A version of this article originally appeared on VICE France
VICE UK has an ongoing series called London Rental Opportunity of the Week that catalogues the absolutely fucking dire living spaces that the city's landlords offer up to desperate renters for obscene amounts of money. For example, you may remember that one guy who was attempting to rent out a single, leopard-print dog blanket–covered bed in his kitchen. That's a bad deal even by the standards of ultra-expensive US cities like New York and San Francisco.
But though Londoners, New Yorkers, and San Franciscans may complain about their too-damn-high rents, Parisians often deal with even smaller living spaces— but despite their tiny rooms, they somehow manage to look cool and unperturbed by the lack of square footage.
Before moving to Paris, I lived in the middle of the Californian desert and paid about $250 a month for a six-bedroom house. Before that, I lived in Réunion Island—a place where the notion of living within four walls barely exists.
It's about a year and a half since I moved to the French capital, where I currently rent an extremely compact apartment that costs me a small fortune. I try to be out and about as often as possible because, when I'm at home, I feel as if the walls are glued to my skin. It was living like this that convinced me to put together a series documenting what in French we call Chambres de Bonne, or "maid's rooms."
Maid's rooms are small converted spaces on the top floors of apartment buildings that have been divided into a vast number of small studios. They first appeared in Paris around 1830 and were a great example of the city's social hierarchy: The rich lived in huge flats on the lower floors, while servants lived in much more humble rooms upstairs. Today, these maid's rooms are usually rented by young, broke students and the lower working class.
Quite often, these rooms just about meet the minimum size authorized by French law—a surface area of 96 square feet and/or a volume of 215 cubic feet. Being curious as to who lived in such rooms these days, I contacted some friends and a whole bunch of strangers to see if they'd allow me to visit their places and talk to them about the silly amounts of money they are paying to live there.
Cathé comes from Uruguay. She's been living in Paris for about four years and recently got her BA in plastic arts. She's decided to go to Southeast Asia next year because, as she says, "People in Paris run faster than time itself. Everything goes too fast. I have to get out of this tornado."
We've actually been friends for a year but this was the first time I saw her place. Looking at the psychedelic pictures plastered all over the walls, I can understand why her personality isn't necessarily compatible with a hectic city like Paris.
Arnaud was the third tenant I photographed. He has two passions in life: partying and climbing. Easy access to the roof was a decisive selling point when he was signing the lease. Parisian rooftops are just as great for climbing as they are for drinking beer.
On the day we met, he didn't have anything to drink and we were too lazy to go up and down several floors to get any, so instead we went for a walk across the roofs.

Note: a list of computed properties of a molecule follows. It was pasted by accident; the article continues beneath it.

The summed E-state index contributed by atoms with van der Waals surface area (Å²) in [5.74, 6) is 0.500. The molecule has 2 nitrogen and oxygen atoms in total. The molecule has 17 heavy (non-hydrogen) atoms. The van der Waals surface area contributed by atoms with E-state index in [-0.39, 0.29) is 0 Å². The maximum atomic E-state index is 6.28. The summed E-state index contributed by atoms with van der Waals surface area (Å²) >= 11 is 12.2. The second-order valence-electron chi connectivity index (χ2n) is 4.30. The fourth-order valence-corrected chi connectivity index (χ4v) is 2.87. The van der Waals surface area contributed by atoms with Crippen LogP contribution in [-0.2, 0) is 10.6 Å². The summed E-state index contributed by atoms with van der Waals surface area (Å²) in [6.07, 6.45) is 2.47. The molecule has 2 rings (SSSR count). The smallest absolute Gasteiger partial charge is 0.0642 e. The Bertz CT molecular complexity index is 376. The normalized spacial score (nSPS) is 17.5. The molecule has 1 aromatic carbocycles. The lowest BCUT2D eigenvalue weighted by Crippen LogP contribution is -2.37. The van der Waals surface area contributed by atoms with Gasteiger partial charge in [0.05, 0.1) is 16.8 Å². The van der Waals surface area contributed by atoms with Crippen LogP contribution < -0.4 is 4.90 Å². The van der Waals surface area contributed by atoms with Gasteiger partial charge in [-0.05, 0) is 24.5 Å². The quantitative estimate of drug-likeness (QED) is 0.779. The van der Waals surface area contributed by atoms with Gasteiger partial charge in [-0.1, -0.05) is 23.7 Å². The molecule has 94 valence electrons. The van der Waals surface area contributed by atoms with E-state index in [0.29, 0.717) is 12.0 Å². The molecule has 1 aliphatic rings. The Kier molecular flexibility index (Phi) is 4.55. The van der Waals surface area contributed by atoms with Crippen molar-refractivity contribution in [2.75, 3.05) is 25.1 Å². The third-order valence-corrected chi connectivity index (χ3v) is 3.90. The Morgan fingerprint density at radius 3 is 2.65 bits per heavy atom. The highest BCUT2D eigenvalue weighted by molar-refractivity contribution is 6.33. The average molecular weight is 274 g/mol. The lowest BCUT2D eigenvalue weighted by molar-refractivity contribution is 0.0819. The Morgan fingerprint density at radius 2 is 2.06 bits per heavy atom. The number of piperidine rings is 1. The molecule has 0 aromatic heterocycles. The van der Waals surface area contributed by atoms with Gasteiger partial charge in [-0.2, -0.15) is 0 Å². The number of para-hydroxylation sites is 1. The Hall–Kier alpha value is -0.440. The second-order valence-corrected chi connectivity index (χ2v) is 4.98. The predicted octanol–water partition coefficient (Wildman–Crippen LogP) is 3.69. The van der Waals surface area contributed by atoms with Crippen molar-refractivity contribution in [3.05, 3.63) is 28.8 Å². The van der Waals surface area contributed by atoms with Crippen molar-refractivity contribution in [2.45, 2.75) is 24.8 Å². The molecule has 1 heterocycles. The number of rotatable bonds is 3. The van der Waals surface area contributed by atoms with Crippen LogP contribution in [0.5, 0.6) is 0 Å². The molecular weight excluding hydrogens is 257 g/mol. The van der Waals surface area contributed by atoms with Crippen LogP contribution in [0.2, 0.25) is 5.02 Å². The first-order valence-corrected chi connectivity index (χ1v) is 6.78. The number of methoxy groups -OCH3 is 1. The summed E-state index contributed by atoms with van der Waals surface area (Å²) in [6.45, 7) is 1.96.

Out of all the people I've visited, Johanna seems to be set up the best. Her studio looks bigger that 129 square feet—it's well laid-out and has a high ceiling and a massive window that give the room a certain brightness. She can also eat dinner on the roof while enjoying an amazing view of the city, which is precisely what we did right before taking her picture.
We acquire stuff as we get older. That seems to be the pattern of life. But when you're living in a maid's room, minimalism is definitely preferable to hoarding. Dominique was the oldest person I met while making this series, so I was excited to see his studio. He's an illustrator and has a bunch of side jobs to earn extra money.
He explained to me that he bought his micro-studio apartment a few years ago. For him renting is like "throwing money into an endless hole." He renovated the entire space and even managed to fit a bathtub into the 96 square feet. He proudly told me about how he was able to watch TV while taking a bath.
Clara is a Swedish au pair who's passionate about fashion. Her situation is right out of the 1830s: She works for the wealthy landlords living on the first floor of her building. She doesn't pay any rent but in exchange, she has to take care of the family's kids.
Ghislain was fine with me taking a picture of his place, but couldn't understand why I wanted him to be in it. He wasn't particularly happy about being in the series even though I explained why I wanted the tenants to be present.
Actually, I think that without anybody to personify these spaces, the series wouldn't have worked: Without him, his room might as well have been part of a bad motel.
It's illegal to rent out a place that's less than 96 square feet unless the volume is at least 247 cubic feet. That was the case in this room, which felt much like a human cage. In situations like this, every centimeter has to be utilized carefully.
Roksana is Polish and loves cooking and having friends around but her kitchenette doesn't exactly lend itself to dinner parties.
Anca is American. She ended up in Paris looking for a job when she got her hands on this flat "by chance." I swung by her place at nine in the morning, right before she went to work.
Out of all the rooms I photographed, hers is the most spacious. It felt strange thinking, "Damn! 182 square feet—that's lucky!"
I immediately noticed just how symmetrically Victorienne's things were laid out. I carefully sat myself on a chair and tried not to ruin the arrangement.
We had tea together and when I explained my photo project, she got it immediately. She hopped on the bed and posed with her cup of tea in her hand.
See more of Felix's work on his website here.